1. Leave as little (or no) trace as possible

We discussed various clues that trackers employ to locate their target in our post about monitoring a person. When you’re being chased, you have to reverse-engineer them, in a sense; you have to know what not to leave behind in order to avoid tipping off the tracker.

Detritus should not be left behind. If you’re fleeing or avoiding, be very careful not to leave any abandoned items behind. A tracker will be searching for food wrappers, clothes, and gum, to name a few items. Keep an eye out for anything that have fallen out of your pockets inadvertently – sometimes as you take your hands out of your pockets, things fall out with them.

Don’t forget to dispose of your biological waste. Biological evidence of your existence, such as blood, excrement, and urine, will also be sought by trackers. Make sure you’re wrapped if you’re bleeding so you don’t leave a trail. When you’re done with a whiz or a crap, be sure to cover it up. Covering up your waste, on the other hand, generates evidence of a ground disturbance (more on that later), which a seasoned tracker will also be searching for. Try to make your cat hole as natural-looking as possible.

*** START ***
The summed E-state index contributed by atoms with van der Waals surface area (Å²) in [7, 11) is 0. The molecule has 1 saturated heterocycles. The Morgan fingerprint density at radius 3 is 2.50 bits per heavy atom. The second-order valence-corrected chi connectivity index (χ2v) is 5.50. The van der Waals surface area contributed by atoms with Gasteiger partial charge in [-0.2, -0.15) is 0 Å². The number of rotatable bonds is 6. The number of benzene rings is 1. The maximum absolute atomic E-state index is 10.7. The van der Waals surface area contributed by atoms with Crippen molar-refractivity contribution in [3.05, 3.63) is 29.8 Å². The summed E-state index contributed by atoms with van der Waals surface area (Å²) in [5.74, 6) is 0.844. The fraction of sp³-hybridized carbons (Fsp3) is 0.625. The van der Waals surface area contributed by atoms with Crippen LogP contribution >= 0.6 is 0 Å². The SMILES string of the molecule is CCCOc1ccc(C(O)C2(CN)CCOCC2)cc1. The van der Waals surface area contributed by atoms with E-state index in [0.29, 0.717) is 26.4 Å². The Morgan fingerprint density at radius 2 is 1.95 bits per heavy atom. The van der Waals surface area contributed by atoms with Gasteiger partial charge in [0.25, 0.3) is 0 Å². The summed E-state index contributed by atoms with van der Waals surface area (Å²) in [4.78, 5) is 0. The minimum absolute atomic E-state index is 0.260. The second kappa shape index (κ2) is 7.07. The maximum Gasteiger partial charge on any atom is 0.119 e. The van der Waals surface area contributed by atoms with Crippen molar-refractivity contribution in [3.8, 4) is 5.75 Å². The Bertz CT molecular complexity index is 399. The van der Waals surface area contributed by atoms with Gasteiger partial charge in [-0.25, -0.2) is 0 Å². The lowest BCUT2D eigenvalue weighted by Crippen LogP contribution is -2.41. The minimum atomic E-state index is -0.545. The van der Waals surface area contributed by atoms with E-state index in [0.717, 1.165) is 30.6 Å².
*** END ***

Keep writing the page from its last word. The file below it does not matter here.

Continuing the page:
Honeypots should be avoided. Because they leave so much information behind, expert tracker John Hurth refers to soft, receptive sections of ground that easily collect footprints as “honeypots.” Honeypots include mud, sand, soft earth, and snow. Because the tracker can see the trodden, bent grass you passed over, long grass may also be a honeypot. Stay away from honeypots and try to stay on rough, rocky areas.

Avoiding honeypots will be challenging if you’re fleeing and dodging in the snow or a sandy desert, but you can reduce the amount of trace you leave behind. If you’re dodging on snow-covered terrain, make sure you only move while fresh snow is falling from the sky. Your traces will be erased by the falling snow and the wind. The same may be said for sandy settings. While possible, travel when the wind is blowing to avoid having your traces blown away.